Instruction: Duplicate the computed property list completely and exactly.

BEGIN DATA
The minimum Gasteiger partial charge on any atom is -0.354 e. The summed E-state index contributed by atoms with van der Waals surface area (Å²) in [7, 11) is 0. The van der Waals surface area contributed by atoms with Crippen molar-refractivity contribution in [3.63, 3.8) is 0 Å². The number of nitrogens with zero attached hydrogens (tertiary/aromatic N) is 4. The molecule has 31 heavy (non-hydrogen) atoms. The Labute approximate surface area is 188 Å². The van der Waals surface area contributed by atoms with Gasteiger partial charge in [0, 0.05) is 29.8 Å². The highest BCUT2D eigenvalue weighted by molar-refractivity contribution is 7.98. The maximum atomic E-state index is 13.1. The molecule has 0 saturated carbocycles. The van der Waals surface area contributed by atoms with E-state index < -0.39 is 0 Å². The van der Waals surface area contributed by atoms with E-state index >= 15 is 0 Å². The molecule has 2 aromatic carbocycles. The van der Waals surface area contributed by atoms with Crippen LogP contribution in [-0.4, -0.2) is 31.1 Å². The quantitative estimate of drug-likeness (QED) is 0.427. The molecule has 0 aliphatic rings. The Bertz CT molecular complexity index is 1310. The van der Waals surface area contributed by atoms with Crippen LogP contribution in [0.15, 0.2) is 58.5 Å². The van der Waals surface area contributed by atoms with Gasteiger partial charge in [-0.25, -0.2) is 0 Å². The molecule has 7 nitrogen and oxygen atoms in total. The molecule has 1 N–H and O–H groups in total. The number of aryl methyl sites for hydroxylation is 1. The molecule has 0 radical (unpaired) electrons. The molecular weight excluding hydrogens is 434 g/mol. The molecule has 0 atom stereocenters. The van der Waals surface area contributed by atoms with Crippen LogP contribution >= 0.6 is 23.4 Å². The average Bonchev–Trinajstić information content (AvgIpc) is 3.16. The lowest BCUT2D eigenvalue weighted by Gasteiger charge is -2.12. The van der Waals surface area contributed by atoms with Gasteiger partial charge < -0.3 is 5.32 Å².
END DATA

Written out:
The minimum Gasteiger partial charge on any atom is -0.354 e. The summed E-state index contributed by atoms with van der Waals surface area (Å²) in [7, 11) is 0. The van der Waals surface area contributed by atoms with Crippen molar-refractivity contribution in [3.63, 3.8) is 0 Å². The number of nitrogens with zero attached hydrogens (tertiary/aromatic N) is 4. The molecule has 31 heavy (non-hydrogen) atoms. The Labute approximate surface area is 188 Å². The van der Waals surface area contributed by atoms with Gasteiger partial charge in [0, 0.05) is 29.8 Å². The highest BCUT2D eigenvalue weighted by molar-refractivity contribution is 7.98. The maximum atomic E-state index is 13.1. The molecule has 0 saturated carbocycles. The van der Waals surface area contributed by atoms with E-state index < -0.39 is 0 Å². The van der Waals surface area contributed by atoms with E-state index >= 15 is 0 Å². The molecule has 2 aromatic carbocycles. The van der Waals surface area contributed by atoms with Crippen LogP contribution in [-0.4, -0.2) is 31.1 Å². The quantitative estimate of drug-likeness (QED) is 0.427. The molecule has 0 aliphatic rings. The Bertz CT molecular complexity index is 1310. The van der Waals surface area contributed by atoms with Crippen LogP contribution in [0.15, 0.2) is 58.5 Å². The van der Waals surface area contributed by atoms with Gasteiger partial charge in [-0.25, -0.2) is 0 Å². The molecule has 7 nitrogen and oxygen atoms in total. The molecule has 1 N–H and O–H groups in total. The number of aryl methyl sites for hydroxylation is 1. The molecule has 0 radical (unpaired) electrons. The molecular weight excluding hydrogens is 434 g/mol. The molecule has 0 atom stereocenters. The van der Waals surface area contributed by atoms with Crippen LogP contribution >= 0.6 is 23.4 Å². The average Bonchev–Trinajstić information content (AvgIpc) is 3.16. The lowest BCUT2D eigenvalue weighted by Gasteiger charge is -2.12. The van der Waals surface area contributed by atoms with Gasteiger partial charge < -0.3 is 5.32 Å².